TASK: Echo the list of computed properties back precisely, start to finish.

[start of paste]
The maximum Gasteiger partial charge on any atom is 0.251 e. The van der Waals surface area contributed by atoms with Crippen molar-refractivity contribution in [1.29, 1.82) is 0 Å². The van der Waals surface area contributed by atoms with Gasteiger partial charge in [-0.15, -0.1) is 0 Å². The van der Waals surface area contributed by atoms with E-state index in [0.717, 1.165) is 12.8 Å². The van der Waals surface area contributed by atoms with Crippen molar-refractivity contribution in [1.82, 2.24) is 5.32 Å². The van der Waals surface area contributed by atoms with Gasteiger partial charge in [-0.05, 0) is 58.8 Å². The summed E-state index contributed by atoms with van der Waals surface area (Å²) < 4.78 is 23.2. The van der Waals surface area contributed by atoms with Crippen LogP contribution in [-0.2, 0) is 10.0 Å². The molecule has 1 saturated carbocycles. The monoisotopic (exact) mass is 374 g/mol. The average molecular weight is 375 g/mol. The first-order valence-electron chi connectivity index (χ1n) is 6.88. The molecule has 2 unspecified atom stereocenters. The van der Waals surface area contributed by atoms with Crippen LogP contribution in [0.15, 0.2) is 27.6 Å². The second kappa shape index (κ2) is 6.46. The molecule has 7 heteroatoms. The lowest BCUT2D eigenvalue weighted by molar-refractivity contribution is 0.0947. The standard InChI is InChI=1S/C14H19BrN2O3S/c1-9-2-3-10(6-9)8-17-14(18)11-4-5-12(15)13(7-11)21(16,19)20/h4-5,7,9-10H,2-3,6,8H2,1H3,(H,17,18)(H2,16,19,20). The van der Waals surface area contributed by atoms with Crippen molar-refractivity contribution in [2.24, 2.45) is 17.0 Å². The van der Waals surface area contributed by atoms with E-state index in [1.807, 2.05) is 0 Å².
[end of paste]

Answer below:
The maximum Gasteiger partial charge on any atom is 0.251 e. The van der Waals surface area contributed by atoms with Crippen molar-refractivity contribution in [1.29, 1.82) is 0 Å². The van der Waals surface area contributed by atoms with Gasteiger partial charge in [-0.15, -0.1) is 0 Å². The van der Waals surface area contributed by atoms with E-state index in [0.717, 1.165) is 12.8 Å². The van der Waals surface area contributed by atoms with Crippen molar-refractivity contribution in [1.82, 2.24) is 5.32 Å². The van der Waals surface area contributed by atoms with Gasteiger partial charge in [-0.05, 0) is 58.8 Å². The summed E-state index contributed by atoms with van der Waals surface area (Å²) < 4.78 is 23.2. The van der Waals surface area contributed by atoms with Crippen LogP contribution in [-0.2, 0) is 10.0 Å². The molecule has 1 saturated carbocycles. The monoisotopic (exact) mass is 374 g/mol. The average molecular weight is 375 g/mol. The first-order valence-electron chi connectivity index (χ1n) is 6.88. The molecule has 2 unspecified atom stereocenters. The van der Waals surface area contributed by atoms with Crippen LogP contribution in [0.15, 0.2) is 27.6 Å². The second kappa shape index (κ2) is 6.46. The molecule has 7 heteroatoms. The lowest BCUT2D eigenvalue weighted by molar-refractivity contribution is 0.0947. The standard InChI is InChI=1S/C14H19BrN2O3S/c1-9-2-3-10(6-9)8-17-14(18)11-4-5-12(15)13(7-11)21(16,19)20/h4-5,7,9-10H,2-3,6,8H2,1H3,(H,17,18)(H2,16,19,20). The van der Waals surface area contributed by atoms with Crippen molar-refractivity contribution in [2.24, 2.45) is 17.0 Å². The van der Waals surface area contributed by atoms with E-state index in [1.807, 2.05) is 0 Å².